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Glycoengineering is growing in importance as a technique to improve antibody therapeutic efficacy, safety, and product quality.
In glycosylation, carbohydrates (sugars) can naturally attach to an antibody, and the pattern of attachment can have a significant impact on the antibody’s therapeutic activity. Approximately 50% of human proteins are naturally glycosylated (1). Although in some cases glycosylation can be a challenge to biologic drug development, certain attachment patterns can have a beneficial effect, such as making the antibody more easily recognizable in vivo. This has led to the field of glycoengineering, where an antibody therapeutic is deliberately glycosylated with a preferred pattern.
Meanwhile, a growing market for glycoproteins makes glycosylation an increasingly important factor in drug development. Glycoform heterogeneity has so far demonstrated that different glycoforms have different biological activity, which means that control over the production process to produce specifically defined glycoforms is also becoming more important. Glycoengineering is motivated by an increased understanding of the functions of individual glycoforms in the pursuit of generating more enhanced, or “bio-better” therapeutics (1).
It is well established that glycosylation plays important roles in the biological functions and therapeutic efficacy of antibodies, Claus Kristensen, CEO of GlycoDisplay, confirms. “For example, immunoglobulin G (IgG), the most common isotype found in humans, carries single N-linked oligosaccharides (N-glycans) at its Fc domain, which helps to maintain the quaternary structure of Fc and the stability of the antibody,” Kristensen says.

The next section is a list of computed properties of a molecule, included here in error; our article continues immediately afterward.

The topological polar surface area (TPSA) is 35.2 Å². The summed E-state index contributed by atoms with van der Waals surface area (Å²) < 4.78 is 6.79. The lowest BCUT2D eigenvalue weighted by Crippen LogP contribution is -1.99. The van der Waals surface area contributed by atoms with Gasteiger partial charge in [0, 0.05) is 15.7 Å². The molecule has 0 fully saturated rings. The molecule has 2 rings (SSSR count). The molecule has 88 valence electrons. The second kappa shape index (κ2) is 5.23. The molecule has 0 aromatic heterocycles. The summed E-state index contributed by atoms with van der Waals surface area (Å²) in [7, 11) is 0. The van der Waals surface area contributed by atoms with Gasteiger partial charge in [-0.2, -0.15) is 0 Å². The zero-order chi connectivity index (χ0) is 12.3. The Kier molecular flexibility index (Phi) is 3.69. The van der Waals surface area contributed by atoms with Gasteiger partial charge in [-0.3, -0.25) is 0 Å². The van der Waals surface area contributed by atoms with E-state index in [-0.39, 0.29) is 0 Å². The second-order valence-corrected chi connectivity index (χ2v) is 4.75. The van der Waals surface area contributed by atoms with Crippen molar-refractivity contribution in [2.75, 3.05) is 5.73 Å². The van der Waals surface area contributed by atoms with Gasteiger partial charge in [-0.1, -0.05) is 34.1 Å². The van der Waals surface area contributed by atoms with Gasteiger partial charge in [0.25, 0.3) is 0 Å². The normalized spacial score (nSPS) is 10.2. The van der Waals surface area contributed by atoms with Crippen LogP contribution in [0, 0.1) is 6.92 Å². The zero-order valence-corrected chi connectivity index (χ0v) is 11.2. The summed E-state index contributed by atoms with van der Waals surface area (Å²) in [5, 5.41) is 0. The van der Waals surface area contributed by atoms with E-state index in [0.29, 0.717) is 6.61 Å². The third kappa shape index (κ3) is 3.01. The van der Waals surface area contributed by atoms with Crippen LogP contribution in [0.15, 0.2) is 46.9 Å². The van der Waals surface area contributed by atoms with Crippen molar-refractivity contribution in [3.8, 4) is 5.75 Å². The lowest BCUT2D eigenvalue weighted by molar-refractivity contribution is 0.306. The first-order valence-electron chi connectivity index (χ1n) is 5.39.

Kristensen further explains that the fine structures of N-glycans, such as the status of core fucosylation or terminal sialylation, are critical in defining an antibody’s effector functions, including antibody-dependent cell-mediated cytotoxicity (ADCC) and anti-inflammatory activities.
“Glycans may vary with different production conditions, so, during manufacturing, the glycan composition becomes an important quality parameter for antibody therapeutics,” Kristensen adds.
Detecting glycosylation patterns is also of crucial concern. The most common analytical methods for detection are based on mass spectrometry (MS). The traditional approach has been to glycoprofile released glycans, which involves a chemical release of the glycans and derivatization before MS analysis. Alternatively, MS analysis of glycans at specific sites in glycoproteins using glycopeptides—released by proteolytic digestion of the antibody—may be performed. “More recently, MS analysis of intact glycoproteins has become possible, and the obstacle of heterogeneity of glycans can be overcome using glycoengineering to make more homogeneous glycans and simplify the analysis,” Kristensen says.